Hands-on Learning at Gililland School
"It makes my heart sing to know you have discovered the pleasure of planting and watching native plants, grasses and trees grow… I wish every school child could have your 'outdoor classroom' experience."
Lady Bird Johnson
to students and teachers at Gililland Elementary School
Gililland Elementary School is located in the community of Blue Mound, Texas, just west of Fort Worth. Many of the parents of children at the school work at nearby Composite Technologies, Inc. - a construction materials manufacturing plant that is a subsidiary of W.R. Grace. Adjacent to the plant and also owned by the company was a 28-acre parcel of land with a creek running through it, which had been used for years as an unofficial dumping ground. Neiman Environments, Inc. was hired in 1991 to clean up the land and restore it with native wildflowers, grasses and trees. Right from the beginning, we saw the opportunities for the restored site to become a centerpiece of community activity and environmental education. Bill Neiman of NEI and Bob Deskin of Composite talked to teachers and administrators at the school, which is just a few minutes' walk away, and invited them to participate and use the facility as an outdoor learning center.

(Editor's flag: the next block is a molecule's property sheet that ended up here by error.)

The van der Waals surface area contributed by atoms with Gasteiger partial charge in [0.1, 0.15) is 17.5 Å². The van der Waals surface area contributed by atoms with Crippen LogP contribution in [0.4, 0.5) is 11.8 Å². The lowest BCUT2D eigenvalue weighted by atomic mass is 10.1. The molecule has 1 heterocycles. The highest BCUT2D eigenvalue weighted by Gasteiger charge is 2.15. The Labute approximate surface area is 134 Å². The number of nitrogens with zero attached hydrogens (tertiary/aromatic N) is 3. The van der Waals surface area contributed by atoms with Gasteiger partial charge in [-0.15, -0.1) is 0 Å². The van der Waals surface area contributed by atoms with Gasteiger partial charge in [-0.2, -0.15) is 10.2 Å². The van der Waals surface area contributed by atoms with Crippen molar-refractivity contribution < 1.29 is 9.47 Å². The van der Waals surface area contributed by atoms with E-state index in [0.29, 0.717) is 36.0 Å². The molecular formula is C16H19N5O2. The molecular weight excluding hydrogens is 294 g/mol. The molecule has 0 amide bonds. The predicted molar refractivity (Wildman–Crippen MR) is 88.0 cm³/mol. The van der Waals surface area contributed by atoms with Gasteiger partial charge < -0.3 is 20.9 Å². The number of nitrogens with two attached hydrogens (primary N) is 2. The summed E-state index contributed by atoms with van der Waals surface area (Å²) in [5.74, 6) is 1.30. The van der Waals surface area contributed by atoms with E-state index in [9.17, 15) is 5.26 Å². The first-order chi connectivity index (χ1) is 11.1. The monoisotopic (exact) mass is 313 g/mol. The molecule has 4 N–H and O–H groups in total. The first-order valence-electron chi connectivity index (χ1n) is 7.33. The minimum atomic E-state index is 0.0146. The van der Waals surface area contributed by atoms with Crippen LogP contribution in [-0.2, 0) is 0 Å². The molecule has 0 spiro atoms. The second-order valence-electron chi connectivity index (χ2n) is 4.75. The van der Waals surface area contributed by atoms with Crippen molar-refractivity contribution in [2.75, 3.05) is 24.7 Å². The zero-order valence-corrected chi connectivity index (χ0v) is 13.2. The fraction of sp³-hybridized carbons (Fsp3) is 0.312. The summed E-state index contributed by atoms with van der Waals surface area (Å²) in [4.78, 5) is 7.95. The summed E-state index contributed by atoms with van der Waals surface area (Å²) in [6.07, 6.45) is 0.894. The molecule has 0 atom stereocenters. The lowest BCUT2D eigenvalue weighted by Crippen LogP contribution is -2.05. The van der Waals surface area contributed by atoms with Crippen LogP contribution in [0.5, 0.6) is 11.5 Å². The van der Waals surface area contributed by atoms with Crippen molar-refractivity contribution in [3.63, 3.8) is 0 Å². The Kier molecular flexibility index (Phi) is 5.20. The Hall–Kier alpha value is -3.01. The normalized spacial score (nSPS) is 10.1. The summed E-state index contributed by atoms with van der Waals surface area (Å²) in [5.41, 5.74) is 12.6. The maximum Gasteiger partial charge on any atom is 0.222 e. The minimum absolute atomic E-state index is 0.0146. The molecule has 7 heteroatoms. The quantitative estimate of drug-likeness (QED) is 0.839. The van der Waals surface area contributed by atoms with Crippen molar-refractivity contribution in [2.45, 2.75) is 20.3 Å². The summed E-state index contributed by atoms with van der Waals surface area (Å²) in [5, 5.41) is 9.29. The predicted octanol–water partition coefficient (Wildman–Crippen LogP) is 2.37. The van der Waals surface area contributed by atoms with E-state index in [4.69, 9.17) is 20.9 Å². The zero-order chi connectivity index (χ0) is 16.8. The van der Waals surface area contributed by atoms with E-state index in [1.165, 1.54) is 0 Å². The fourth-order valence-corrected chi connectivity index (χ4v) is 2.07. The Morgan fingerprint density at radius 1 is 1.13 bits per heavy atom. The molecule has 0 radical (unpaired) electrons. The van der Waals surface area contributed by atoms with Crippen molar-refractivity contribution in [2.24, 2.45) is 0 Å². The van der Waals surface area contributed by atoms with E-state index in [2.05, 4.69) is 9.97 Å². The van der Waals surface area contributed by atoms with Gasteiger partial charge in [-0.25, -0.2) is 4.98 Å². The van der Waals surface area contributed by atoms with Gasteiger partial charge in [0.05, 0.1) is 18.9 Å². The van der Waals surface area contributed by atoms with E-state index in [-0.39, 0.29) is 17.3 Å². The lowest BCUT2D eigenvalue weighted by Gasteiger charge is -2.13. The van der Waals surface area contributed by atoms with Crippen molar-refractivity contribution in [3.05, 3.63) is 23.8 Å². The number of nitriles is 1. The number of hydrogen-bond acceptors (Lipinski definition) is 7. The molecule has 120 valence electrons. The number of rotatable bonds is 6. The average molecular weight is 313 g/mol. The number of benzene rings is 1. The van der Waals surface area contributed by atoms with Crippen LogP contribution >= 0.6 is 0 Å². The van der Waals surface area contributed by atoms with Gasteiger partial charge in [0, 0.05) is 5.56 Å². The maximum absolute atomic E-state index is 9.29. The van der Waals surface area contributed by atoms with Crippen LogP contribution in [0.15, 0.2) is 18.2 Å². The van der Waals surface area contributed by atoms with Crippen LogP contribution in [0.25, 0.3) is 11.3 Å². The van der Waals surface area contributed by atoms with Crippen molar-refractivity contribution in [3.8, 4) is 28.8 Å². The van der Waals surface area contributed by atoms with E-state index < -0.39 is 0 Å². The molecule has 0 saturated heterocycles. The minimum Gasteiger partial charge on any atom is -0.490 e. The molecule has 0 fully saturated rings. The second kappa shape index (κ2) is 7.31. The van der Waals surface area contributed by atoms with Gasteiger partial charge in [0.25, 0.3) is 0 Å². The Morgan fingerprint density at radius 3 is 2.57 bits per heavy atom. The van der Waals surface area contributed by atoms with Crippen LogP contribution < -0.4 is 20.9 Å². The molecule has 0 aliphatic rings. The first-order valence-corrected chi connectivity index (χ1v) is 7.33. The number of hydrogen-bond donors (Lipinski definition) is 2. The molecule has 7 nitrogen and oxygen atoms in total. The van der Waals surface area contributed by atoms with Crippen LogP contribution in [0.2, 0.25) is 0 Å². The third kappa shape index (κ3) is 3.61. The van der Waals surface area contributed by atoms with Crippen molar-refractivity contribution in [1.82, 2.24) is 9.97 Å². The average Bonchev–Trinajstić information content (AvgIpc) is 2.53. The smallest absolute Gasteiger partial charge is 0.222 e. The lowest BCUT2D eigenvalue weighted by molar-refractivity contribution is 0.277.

Ten years later, with the ongoing support of Composite Technologies and a grant from the Rainwater Foundation in Fort Worth, the "Prairie Project" as it is known, continues to be a model of how outdoor spaces can be used to teach children not just about botany and biology, but everything from mathmatics to literature to history and more.
See pictures from the Prairie Project
One of the first teachers we met in the Gililland project is Jane Weaver, who teaches fifth-graders at Gililland Elementary. Each year, in addition to participating in the annual tree planting and open house events on the Prairie Project land, Mrs. Weaver's classes take field trips to even more wide-open spaces, including the Mitchell Ranch near Cresson, Texas. Mitchell Ranch offers an extraordinary variety of educational opportunities, from identifying native plants to learning about how beef cattle can be raised in an environmentally responsible way.
See pictures from a recent field trip to Mitchell Ranch